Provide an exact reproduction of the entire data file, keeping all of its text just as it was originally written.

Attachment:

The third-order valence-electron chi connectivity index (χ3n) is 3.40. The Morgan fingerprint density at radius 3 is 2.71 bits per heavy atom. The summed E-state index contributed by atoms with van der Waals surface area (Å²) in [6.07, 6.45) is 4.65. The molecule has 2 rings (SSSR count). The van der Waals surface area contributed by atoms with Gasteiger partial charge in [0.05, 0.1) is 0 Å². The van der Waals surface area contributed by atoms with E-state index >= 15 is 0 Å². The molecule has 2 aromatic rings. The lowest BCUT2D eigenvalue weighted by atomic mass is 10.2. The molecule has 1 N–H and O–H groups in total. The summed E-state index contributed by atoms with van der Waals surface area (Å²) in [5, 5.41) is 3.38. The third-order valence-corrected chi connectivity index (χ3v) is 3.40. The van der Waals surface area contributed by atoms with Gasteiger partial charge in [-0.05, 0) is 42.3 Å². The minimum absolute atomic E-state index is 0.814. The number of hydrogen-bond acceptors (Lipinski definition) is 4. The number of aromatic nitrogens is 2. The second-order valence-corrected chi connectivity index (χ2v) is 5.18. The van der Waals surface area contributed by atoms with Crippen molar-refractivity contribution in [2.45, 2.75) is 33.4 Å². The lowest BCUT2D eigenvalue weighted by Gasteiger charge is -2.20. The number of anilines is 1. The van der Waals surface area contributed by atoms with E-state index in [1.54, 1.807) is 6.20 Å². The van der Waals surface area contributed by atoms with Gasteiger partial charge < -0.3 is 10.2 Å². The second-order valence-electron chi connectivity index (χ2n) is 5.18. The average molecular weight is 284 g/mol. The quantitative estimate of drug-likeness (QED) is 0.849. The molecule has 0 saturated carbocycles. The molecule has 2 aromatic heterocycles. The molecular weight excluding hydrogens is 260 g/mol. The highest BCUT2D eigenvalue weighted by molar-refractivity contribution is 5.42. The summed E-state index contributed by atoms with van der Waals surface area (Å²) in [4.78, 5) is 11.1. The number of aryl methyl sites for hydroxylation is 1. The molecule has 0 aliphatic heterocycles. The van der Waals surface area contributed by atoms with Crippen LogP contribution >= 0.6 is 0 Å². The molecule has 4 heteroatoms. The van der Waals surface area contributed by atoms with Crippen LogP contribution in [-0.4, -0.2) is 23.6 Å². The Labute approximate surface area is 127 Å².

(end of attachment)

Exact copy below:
The third-order valence-electron chi connectivity index (χ3n) is 3.40. The Morgan fingerprint density at radius 3 is 2.71 bits per heavy atom. The summed E-state index contributed by atoms with van der Waals surface area (Å²) in [6.07, 6.45) is 4.65. The molecule has 2 rings (SSSR count). The van der Waals surface area contributed by atoms with Gasteiger partial charge in [0.05, 0.1) is 0 Å². The van der Waals surface area contributed by atoms with E-state index >= 15 is 0 Å². The molecule has 2 aromatic rings. The lowest BCUT2D eigenvalue weighted by atomic mass is 10.2. The molecule has 1 N–H and O–H groups in total. The summed E-state index contributed by atoms with van der Waals surface area (Å²) in [5, 5.41) is 3.38. The third-order valence-corrected chi connectivity index (χ3v) is 3.40. The van der Waals surface area contributed by atoms with Gasteiger partial charge in [-0.05, 0) is 42.3 Å². The minimum absolute atomic E-state index is 0.814. The number of hydrogen-bond acceptors (Lipinski definition) is 4. The number of aromatic nitrogens is 2. The second-order valence-corrected chi connectivity index (χ2v) is 5.18. The van der Waals surface area contributed by atoms with Crippen molar-refractivity contribution in [2.45, 2.75) is 33.4 Å². The lowest BCUT2D eigenvalue weighted by Gasteiger charge is -2.20. The number of anilines is 1. The van der Waals surface area contributed by atoms with E-state index in [1.54, 1.807) is 6.20 Å². The van der Waals surface area contributed by atoms with Gasteiger partial charge < -0.3 is 10.2 Å². The second-order valence-electron chi connectivity index (χ2n) is 5.18. The average molecular weight is 284 g/mol. The quantitative estimate of drug-likeness (QED) is 0.849. The molecule has 0 saturated carbocycles. The molecule has 2 aromatic heterocycles. The molecular weight excluding hydrogens is 260 g/mol. The highest BCUT2D eigenvalue weighted by molar-refractivity contribution is 5.42. The summed E-state index contributed by atoms with van der Waals surface area (Å²) in [4.78, 5) is 11.1. The number of aryl methyl sites for hydroxylation is 1. The molecule has 0 aliphatic heterocycles. The van der Waals surface area contributed by atoms with Crippen LogP contribution >= 0.6 is 0 Å². The molecule has 4 heteroatoms. The van der Waals surface area contributed by atoms with Crippen LogP contribution in [-0.4, -0.2) is 23.6 Å². The Labute approximate surface area is 127 Å².